MARGIN OF ERROR: CURATED BY LING QUISUMBING RAMILO

Monday, April 28, 2014

The UP Asian Center Museum in partnership with the UP College of Fine Arts opens two art exhibitions on Tuesday, April 22, 2014, at 5:00 PM.



Lupa, Hangin, Tubig, at Apoy at the China Hall celebrates Earth Day showcasing works of artists with different backgrounds, but who all decided to use discarded materials as part of their installation pieces. Opening on Earth Day itself, the four artists not only deal with discarded and found objects but also harks the traditional classification of the elements used in antiquity. Manix Abrera uses straws, plastic bags, cigarette butts, and driftwood to simulate a crime scene bemoaning the maltreatment of the environment in a stark and humorous way.

Chong Ardivilla delves into the personal as he sets up three retab/0s as physical manifestations of his prayers. Ninel Constantino mines her life's history as well as materials set aside in her home over the years, weaving them into an installation piece reminiscent of the wind. John Yan Yung manifests his experience growing up in a Chinese setting and its adjacent rituals through factory materials. All these works come together to highlight how the consumer culture has rendered tons of waste materials. Curated by Professor Katti Sta. Ana, the participating artists reconfigure discarded materials and integrate their personal expressions in the process, thus casting a new light and life to objects that are usually cast aside and ignored.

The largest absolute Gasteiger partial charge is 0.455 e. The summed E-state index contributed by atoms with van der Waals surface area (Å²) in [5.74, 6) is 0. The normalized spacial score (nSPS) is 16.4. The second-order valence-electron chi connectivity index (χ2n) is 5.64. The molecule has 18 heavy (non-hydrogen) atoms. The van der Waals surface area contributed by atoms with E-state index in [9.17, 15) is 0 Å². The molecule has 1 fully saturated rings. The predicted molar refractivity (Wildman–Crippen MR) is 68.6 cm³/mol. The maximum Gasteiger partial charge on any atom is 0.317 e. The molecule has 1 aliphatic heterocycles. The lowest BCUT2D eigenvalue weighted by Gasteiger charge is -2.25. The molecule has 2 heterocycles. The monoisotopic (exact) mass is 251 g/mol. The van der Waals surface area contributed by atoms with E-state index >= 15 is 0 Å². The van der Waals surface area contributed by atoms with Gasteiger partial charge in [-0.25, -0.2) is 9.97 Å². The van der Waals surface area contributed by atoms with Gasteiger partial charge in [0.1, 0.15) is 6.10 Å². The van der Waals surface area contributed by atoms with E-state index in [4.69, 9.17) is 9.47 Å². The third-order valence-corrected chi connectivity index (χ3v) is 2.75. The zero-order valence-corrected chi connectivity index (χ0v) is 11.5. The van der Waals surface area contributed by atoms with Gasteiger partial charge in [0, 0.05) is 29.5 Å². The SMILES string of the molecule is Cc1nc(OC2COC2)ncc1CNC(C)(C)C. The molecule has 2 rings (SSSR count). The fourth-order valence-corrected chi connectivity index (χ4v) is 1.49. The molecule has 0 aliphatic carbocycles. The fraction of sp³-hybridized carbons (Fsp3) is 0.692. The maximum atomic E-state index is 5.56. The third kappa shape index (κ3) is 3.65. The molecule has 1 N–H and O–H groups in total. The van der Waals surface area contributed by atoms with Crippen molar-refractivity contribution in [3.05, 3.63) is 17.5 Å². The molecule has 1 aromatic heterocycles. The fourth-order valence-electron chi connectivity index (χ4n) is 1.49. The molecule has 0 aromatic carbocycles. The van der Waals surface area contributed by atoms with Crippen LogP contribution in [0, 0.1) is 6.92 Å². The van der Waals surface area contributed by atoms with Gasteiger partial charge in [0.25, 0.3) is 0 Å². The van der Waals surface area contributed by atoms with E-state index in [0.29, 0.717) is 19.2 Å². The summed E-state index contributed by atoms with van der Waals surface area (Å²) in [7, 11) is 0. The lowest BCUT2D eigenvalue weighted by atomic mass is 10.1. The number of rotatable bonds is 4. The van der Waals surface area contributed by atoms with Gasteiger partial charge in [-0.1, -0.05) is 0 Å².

In Margin of Error at the Philippines Hall, Yan Abeledo articulates controlled entropy and experiments with the element of chance. Using programming as his tool, he plays with randomness and disorder to intimate genetic concepts such as heredity and mutation which ramify into his ideas of identity as a shifting, temporary construction.

Jelai Averilla re-scales a house in Batasan Hills in a tracing paper that serves as a metaphor for seeing the inside from the outside. Layered further by the symbolisms of color and exaggerated lines, she presents how the household managed to expand their territory within the confines of a limited space. Jonathan Olazo's work offers a humorous and metaphorical take on space, exploring the interaction between a work and the space around it and its audience.

Suggesting an architectural plan of a house, he draws in the gaze of the viewer with its improvised layouts of rooms and compartmentalized spaces, which seduces its audience by what is hidden. Jake Salvador deals with spirituality through his metaphysical childhood experience of the existence of the duendes. Appropriating the medical procedure called pangtatawas, he reveals the existence of the duende through candle dripping sculptures.

Curated by Professor Ling Quisumbing Ramilo, the exhibition emphasizes the different manifestations of space as expressed through contemporary three-dimensional art.

For more inquiries, please contact Mr. Ryan Reyes at (63 2) 981-8500 local 3586 or via telefax at (63 2) 920-3535.

University of the Philippines is located at Diliman, Quezon City, Metro Manila, Philippines

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